Neighborhood Project FAQs

Neighborhood Project – FAQs



How did this project come about?

The Neighborhood Project is one of 22 projects contained in Burlington’s Housing Action Plan (HAP), a comprehensive approach to the most longstanding housing issues facing the City, that was approved unanimously by the City Council in October of 2015. The Neighborhood Project was included as a “proactive initiative” to “create the opportunity for quality of life improvement in the City’s historic neighborhoods” that are heavily impacted by students. The City, UVM, Champlain College, and Preservation Burlington came together, in a unique partnership, to fund a consultant to help create “an overall strategy and toolkit of policies and programs based on national best practices” for enhancing and preserving neighborhood quality of life building on the significant work that has been done by groups like the UVM Community Coalition.

What we have so far are the preliminary, potential actions (to be used to gauge support and ask for other input), not a final report.

What neighborhoods are included in this study?

Wards 1,2,6,8 formed the basis of the study as they are the Wards which include “near campus neighborhoods”. The materials identify the broader area as the 4 wards, but do also identify a “core” area bounded roughly by North, Main, Williams, Pearl and Mansfield. Recognizing that the needs in one neighborhood may not be the needs in another, the project aims to identify strategies based on neighborhood feedback and quantitative data analysis. Additional outreach will address neighborhoods separately.

Is the presentation from the Dec 12th Open House that is posted on the website the final product?

No, there will be additional versions as the project moves forward and we solicit further feedback. The consultant has identified potential strategies and tools which will create balanced opportunities for housing choices in near-campus neighborhoods, improve the quality of housing stock, and identify quality of life initiatives to support residents.  What we have so far are preliminary, potential actions to be used to gauge support, not a final report. The presentation includes data analysis and maps developed by the consultants through cooperation with numerous City departments and the Universities to help inform this discussion.

What is the purpose of the survey? Is it statistically significant? Is it anonymous?

The community open house that was held on December 12th and the subsequent survey aim to gauge community support for the potential tools and strategies presented. The “survey” is not a survey in the formal sense nor is it a scientific survey; it is an electronic version of the exercises held at the Open House on December 12th.  An online survey was an easy and familiar way to allow residents to provide their feedback to the initial tools and strategies presented. Name and address are required by the survey to ensure there are no duplicate entries, and allow for neighborhood specific responses – the consultant will aggregate the data and no personal information will be shared with the City.

Is balance in a neighborhood defined as 50% students / 50% non-students?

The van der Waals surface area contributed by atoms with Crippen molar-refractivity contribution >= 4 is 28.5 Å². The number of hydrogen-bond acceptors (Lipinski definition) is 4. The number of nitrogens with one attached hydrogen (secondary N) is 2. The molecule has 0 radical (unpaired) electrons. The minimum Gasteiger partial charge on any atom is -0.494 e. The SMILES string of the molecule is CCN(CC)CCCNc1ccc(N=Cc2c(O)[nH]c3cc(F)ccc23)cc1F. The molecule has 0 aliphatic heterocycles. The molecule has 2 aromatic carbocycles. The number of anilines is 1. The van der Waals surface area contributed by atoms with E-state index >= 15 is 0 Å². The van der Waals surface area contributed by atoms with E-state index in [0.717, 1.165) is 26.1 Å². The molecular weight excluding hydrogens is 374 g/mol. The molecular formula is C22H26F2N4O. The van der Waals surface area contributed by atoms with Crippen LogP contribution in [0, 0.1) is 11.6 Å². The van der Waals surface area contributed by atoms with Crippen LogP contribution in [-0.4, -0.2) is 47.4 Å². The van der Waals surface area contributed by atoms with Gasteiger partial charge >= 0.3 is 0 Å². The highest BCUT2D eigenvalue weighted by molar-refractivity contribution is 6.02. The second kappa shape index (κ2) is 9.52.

No, balance is a term that has been used in the Community Development and Neighborhood Revitalization (CDNR) City Council Committee and the Housing Action Plan, and is not meant in a literal sense. We acknowledge that balance will look different in each neighborhood. A large focus of this project is to have a dialogue about what balance means in different neighborhoods based on initial market and demographic data provided by the consultants. The survey and open house were intended to help residents define what neighborhood ‘balance’ means to them and solicit their feedback.

Do the strategies for housing conversion include converting single-family homes to student housing?

No, The strategy to ‘contain and slow down conversion of single family homes’ refers to the potential creation of a fund(s) that could assist in purchasing single-family homes as they go on the market in order to help maintain them as single family owner-occupied housing more consistent with historic neighborhood character. This strategy does not target elderly housing for conversion to student rentals.

In the presentation section on ‘Neighborhood Trends’, specific neighborhoods were identified as being ‘Change Neighborhoods’ where likely home sales could increase levels of student housing. This is based on data showing increasing student rentals in the area, with nearby high student density areas, combined with “a large percentage of households at a life stage where selling a home is likely”.  Families looking for single family homes in these campus adjacent neighborhoods have difficulty competing with prospective landlords looking to create rental housing.

Does ‘enabling modest infill’ mean that student housing will be built in my neighborhood?

This strategy is just one of many for consideration, and is specific to say only “modest infill development/redevelopment appropriate to neighborhood character, but which prevents significant unit expansion/additions that substantially increase the number of units (e.g. doubles) on what was once a single-family home or duplex.” Like all the strategies and tools proposed we want your feedback.

We’re quite a long way off from implementing any recommendations that emerge from TNP. Any recommendation to be taken forward will require many steps and residents will have a further opportunity to provide input. For example, any changes or amendments to a city ordinance must go to the city council for a first reading, then referred to the ordinance committee and back to the full council, before it can be approved. So, at each step in the process, the neighborhood has additional opportunities to weigh in.

Expansion of on-campus housing is also included for consideration, for example on the Trinity Campus that UVM acquired.